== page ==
Enable or disable macros in Office files

A macro is a series of commands that you can use to automate a repeated task, and can be run when you have to perform the task. This article has information about the risks involved when you work with macros, and you can learn about how to enable or disable macros in the Trust Center.

Warning: Never enable macros in an Office file unless you're sure what those macros do. Unexpected macros can pose a significant security risk. You don't have to enable macros to see or edit the file; only if you want the functionality provided by the macro.

If you're looking for information on creating macros please see Quick start: Create a macro.

If you're looking for information on using macros on a machine running Windows S see Block suspicious macros in Office on Windows 10 S.

Macros automate frequently used tasks to save time on keystrokes and mouse actions. Many were created by using Visual Basic for Applications (VBA) and are written by software developers. However, some macros can pose a potential security risk. Macros are often used by people with malicious intent to quietly install malware, such as a virus, on your computer or into your organization's network.

Enable macros when the Message Bar appears

When you open a file that has macros, the yellow message bar appears with a shield icon and the Enable Content button. If you know the macro, or macros, are from a reliable source, use the following instructions:

  • On the Message Bar, click Enable Content.
    The file opens and is a trusted document.

The following image is an example of the Message Bar when macros are in the file.

Security Warning Message Bar for macros

Enable macros just for the current session

Use the following instructions to enable macros for the duration that the file is open. When you close the file, and then reopen it, the warning appears again.

  1. Click the File tab.

  2. In the Security Warning area, click Enable Content.

  3. Select Advanced Options.

  4. In the Microsoft Office Security Options dialog box, click Enable content for this session for each macro.

  5. Click OK.

Change macro settings in the Trust Center

Macro settings are located in the Trust Center. However, if you work in an organization, the system administrator might have changed the default settings to prevent anyone from changing settings.

Important: When you change your macro settings in the Trust Center, they are changed only for the Office program that you are currently using. The macro settings are not changed for all your Office programs.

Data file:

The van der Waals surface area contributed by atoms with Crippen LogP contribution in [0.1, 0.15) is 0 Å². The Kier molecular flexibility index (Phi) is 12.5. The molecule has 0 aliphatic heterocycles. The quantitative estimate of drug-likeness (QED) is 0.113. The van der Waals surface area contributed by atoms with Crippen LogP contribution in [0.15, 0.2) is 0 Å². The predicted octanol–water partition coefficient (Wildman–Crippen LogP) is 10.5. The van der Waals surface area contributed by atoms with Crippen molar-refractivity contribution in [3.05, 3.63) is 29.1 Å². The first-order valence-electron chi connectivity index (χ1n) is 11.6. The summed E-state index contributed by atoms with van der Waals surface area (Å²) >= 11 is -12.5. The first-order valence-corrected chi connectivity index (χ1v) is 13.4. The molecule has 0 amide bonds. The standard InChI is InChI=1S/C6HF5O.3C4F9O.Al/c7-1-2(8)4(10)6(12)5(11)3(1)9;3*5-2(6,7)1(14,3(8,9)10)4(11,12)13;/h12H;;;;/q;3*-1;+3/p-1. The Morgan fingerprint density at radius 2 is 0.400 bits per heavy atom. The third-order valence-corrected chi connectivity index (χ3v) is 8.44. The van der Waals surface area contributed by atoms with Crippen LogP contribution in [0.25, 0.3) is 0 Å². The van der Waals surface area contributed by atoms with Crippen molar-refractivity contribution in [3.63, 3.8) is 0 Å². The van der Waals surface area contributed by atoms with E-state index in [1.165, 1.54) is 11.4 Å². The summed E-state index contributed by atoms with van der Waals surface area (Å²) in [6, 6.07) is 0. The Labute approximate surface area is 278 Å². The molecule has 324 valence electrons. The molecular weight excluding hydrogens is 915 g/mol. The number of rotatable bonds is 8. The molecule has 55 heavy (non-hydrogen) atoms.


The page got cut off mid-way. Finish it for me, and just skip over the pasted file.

1. Click the File tab.

  2. Click Options.

  3. Click Trust Center, and then click Trust Center Settings.

  4. In the Trust Center, click Macro Settings.

    macro settings area of trust center

  5. Make the selections that you want, then click OK.

  • Disable all macros without notification     Macros and security alerts about macros are disabled.

  • Disable all macros with notification     Macros are disabled, but security alerts appear if there are macros present. Enable macros on a case-by-case basis.

  • Disable all macros except digitally signed macros     Macros are disabled, but security alerts appear if there are macros present. However, if the macro is digitally signed by a trusted publisher, the macro runs if you have trusted the publisher. If you have not trusted the publisher, you are notified to enable the signed macro and trust the publisher.

  • Enable all macros (not recommended, potentially dangerous code can run)     All macros run without confirmation. This setting makes your computer vulnerable to potentially malicious code.

  • Trust access to the VBA project object model     Disallow or allow programmatic access to the Visual Basic for Applications (VBA) object model from an automation client. This security option is for code written to automate an Office program and manipulate the VBA environment and object model. It is a per-user and per-application setting, and denies access by default, hindering unauthorized programs from building harmful self-replicating code. For automation clients to access the VBA object model, the user running the code must grant access. To turn on access, select the check box.

Note: Microsoft Publisher and Microsoft Access have no Trust access to the VBA project model object option.

See Also

Change macro security settings in Excel

How malware can infect your PC

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